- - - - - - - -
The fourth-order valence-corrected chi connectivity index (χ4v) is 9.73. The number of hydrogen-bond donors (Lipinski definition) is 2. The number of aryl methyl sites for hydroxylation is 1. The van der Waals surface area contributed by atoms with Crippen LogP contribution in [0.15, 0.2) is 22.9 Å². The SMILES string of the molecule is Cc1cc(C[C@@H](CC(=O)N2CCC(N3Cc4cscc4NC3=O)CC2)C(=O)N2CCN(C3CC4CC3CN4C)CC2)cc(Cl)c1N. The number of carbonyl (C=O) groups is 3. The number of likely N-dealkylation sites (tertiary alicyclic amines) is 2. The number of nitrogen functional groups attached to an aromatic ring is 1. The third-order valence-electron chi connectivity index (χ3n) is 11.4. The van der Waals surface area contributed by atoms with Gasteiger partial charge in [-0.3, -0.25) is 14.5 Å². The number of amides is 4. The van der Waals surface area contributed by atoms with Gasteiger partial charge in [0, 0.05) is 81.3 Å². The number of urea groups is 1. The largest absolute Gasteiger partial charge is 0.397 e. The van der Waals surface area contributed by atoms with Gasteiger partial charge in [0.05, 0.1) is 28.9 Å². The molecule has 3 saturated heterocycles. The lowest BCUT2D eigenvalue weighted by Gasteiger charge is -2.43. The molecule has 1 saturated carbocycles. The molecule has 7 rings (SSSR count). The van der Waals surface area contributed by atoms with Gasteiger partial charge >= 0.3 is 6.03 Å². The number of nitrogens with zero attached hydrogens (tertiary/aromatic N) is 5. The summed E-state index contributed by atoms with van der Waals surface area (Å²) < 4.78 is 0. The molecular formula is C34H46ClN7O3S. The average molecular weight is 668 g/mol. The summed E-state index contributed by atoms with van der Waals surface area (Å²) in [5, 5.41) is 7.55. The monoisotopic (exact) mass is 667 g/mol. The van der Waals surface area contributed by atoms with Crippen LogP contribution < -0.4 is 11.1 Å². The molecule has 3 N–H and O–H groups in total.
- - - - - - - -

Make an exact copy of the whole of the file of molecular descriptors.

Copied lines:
The fourth-order valence-corrected chi connectivity index (χ4v) is 9.73. The number of hydrogen-bond donors (Lipinski definition) is 2. The number of aryl methyl sites for hydroxylation is 1. The van der Waals surface area contributed by atoms with Crippen LogP contribution in [0.15, 0.2) is 22.9 Å². The SMILES string of the molecule is Cc1cc(C[C@@H](CC(=O)N2CCC(N3Cc4cscc4NC3=O)CC2)C(=O)N2CCN(C3CC4CC3CN4C)CC2)cc(Cl)c1N. The number of carbonyl (C=O) groups is 3. The number of likely N-dealkylation sites (tertiary alicyclic amines) is 2. The number of nitrogen functional groups attached to an aromatic ring is 1. The third-order valence-electron chi connectivity index (χ3n) is 11.4. The van der Waals surface area contributed by atoms with Gasteiger partial charge in [-0.3, -0.25) is 14.5 Å². The number of amides is 4. The van der Waals surface area contributed by atoms with Gasteiger partial charge in [0, 0.05) is 81.3 Å². The number of urea groups is 1. The largest absolute Gasteiger partial charge is 0.397 e. The van der Waals surface area contributed by atoms with Gasteiger partial charge in [0.05, 0.1) is 28.9 Å². The molecule has 3 saturated heterocycles. The lowest BCUT2D eigenvalue weighted by Gasteiger charge is -2.43. The molecule has 1 saturated carbocycles. The molecule has 7 rings (SSSR count). The van der Waals surface area contributed by atoms with Gasteiger partial charge >= 0.3 is 6.03 Å². The number of nitrogens with zero attached hydrogens (tertiary/aromatic N) is 5. The summed E-state index contributed by atoms with van der Waals surface area (Å²) < 4.78 is 0. The molecular formula is C34H46ClN7O3S. The average molecular weight is 668 g/mol. The summed E-state index contributed by atoms with van der Waals surface area (Å²) in [5, 5.41) is 7.55. The monoisotopic (exact) mass is 667 g/mol. The van der Waals surface area contributed by atoms with Crippen LogP contribution < -0.4 is 11.1 Å². The molecule has 3 N–H and O–H groups in total.